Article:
New rules coming for geothermal

Leader staff

The provincial government is getting into the act of regulating the development of geothermal energy. It reflects the expectation that a lot of such development will be going on, or could be. The government certainly hopes it will.

The proposed legislation will clarify rules for geothermal energy development, says an Oct. 20 news release.

“If passed, the bill will: outline rules and processes for industry, establish the legislative authority for land use and liability management, and protect landowners and mineral rights owners.”

This is the second Alberta government news release in October about geothermal development. The first one talked about government efforts to attract investment in geothermal.

“Interest in geothermal energy development has increased because of several factors, including: improved available data; advances in technology; and the ability to complement other industrial and commercial processes, such as agriculture and forestry.”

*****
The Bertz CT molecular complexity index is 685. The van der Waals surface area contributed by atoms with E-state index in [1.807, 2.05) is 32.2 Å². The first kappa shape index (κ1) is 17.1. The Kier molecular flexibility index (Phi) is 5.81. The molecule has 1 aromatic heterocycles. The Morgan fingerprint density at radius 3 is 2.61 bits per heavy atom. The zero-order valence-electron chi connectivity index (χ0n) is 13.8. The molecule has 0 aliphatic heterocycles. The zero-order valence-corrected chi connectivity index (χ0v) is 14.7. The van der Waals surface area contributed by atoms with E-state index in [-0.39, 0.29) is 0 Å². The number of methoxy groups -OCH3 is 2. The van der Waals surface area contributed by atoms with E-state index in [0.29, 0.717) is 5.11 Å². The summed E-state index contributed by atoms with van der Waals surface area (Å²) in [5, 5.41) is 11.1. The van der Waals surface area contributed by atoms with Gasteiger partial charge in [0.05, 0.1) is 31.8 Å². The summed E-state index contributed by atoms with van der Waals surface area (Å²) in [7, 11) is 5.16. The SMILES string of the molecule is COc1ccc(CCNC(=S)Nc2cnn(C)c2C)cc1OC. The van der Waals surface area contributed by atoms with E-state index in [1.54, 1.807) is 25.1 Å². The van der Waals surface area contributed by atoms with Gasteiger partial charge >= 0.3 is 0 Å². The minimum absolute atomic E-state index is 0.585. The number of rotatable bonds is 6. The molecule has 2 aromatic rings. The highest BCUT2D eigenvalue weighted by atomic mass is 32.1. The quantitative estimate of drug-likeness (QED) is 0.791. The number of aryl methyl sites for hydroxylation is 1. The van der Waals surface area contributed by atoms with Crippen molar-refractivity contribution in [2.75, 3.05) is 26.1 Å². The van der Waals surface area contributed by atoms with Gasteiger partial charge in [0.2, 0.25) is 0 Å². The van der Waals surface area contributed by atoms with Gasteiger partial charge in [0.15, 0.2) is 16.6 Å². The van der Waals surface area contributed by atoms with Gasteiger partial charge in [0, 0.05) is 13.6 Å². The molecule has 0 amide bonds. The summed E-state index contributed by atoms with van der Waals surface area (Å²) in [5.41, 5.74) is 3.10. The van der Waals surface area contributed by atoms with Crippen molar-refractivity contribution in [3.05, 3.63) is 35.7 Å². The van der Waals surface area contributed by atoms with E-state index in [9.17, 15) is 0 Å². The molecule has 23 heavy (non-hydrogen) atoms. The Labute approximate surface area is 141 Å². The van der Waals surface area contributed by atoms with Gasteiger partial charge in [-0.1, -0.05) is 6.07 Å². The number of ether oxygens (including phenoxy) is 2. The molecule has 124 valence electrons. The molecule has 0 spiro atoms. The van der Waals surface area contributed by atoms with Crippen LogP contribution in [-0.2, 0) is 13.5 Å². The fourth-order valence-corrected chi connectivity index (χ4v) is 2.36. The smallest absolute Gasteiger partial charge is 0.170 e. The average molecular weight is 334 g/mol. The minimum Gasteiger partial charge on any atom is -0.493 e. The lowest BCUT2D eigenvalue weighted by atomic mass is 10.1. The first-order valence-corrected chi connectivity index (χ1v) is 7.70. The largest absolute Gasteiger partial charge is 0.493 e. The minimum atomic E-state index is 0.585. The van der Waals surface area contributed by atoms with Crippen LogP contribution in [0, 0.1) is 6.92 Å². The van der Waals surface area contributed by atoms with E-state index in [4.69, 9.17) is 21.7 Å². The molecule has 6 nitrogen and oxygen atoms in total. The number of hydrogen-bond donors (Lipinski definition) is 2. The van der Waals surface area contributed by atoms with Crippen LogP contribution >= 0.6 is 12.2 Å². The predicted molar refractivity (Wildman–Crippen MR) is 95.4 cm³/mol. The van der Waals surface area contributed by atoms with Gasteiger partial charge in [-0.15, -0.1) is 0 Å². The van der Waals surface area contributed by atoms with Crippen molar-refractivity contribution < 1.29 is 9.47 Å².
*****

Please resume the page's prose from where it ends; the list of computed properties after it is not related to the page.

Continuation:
The Oct. 20 news release says, “modelled after the Oil and Gas Conservation Act, this legislation (Bill 36) would provide the Alberta Energy Regulator (AER) with the authority to regulate the safe, efficient and responsible development of Alberta’s geothermal resources. The legislation clarifies industry requirements, establishes the AER’s oversight authority, and establishes government’s ability to receive revenues, such as royalties and fees, for geothermal development.”

Quick facts
Geothermal energy is the natural heat that originates from the Earth. It can be used for heating and cooling or to generate clean electricity.

This legislation establishes the framework to regulate geothermal development below the base of groundwater protection, which is the depth groundwater goes from non-saline to saline. Alberta Environment and Parks will continue to regulate shallow geothermal development, which occurs above the base of groundwater protection.

Bill 36 creates the Geothermal Resource Development Act, and amends several existing acts, including: Environmental Protection and Enhancement Act, Mines and Minerals Act, Oil and Gas Conservation Act, Pipeline Act, and Responsible Energy Development Act.

Geothermal potential in Slave Lake in 2018. Darker spots are hotter. Photo courtesy of Terrepin Geothermics and Northern Alberta Development Council.

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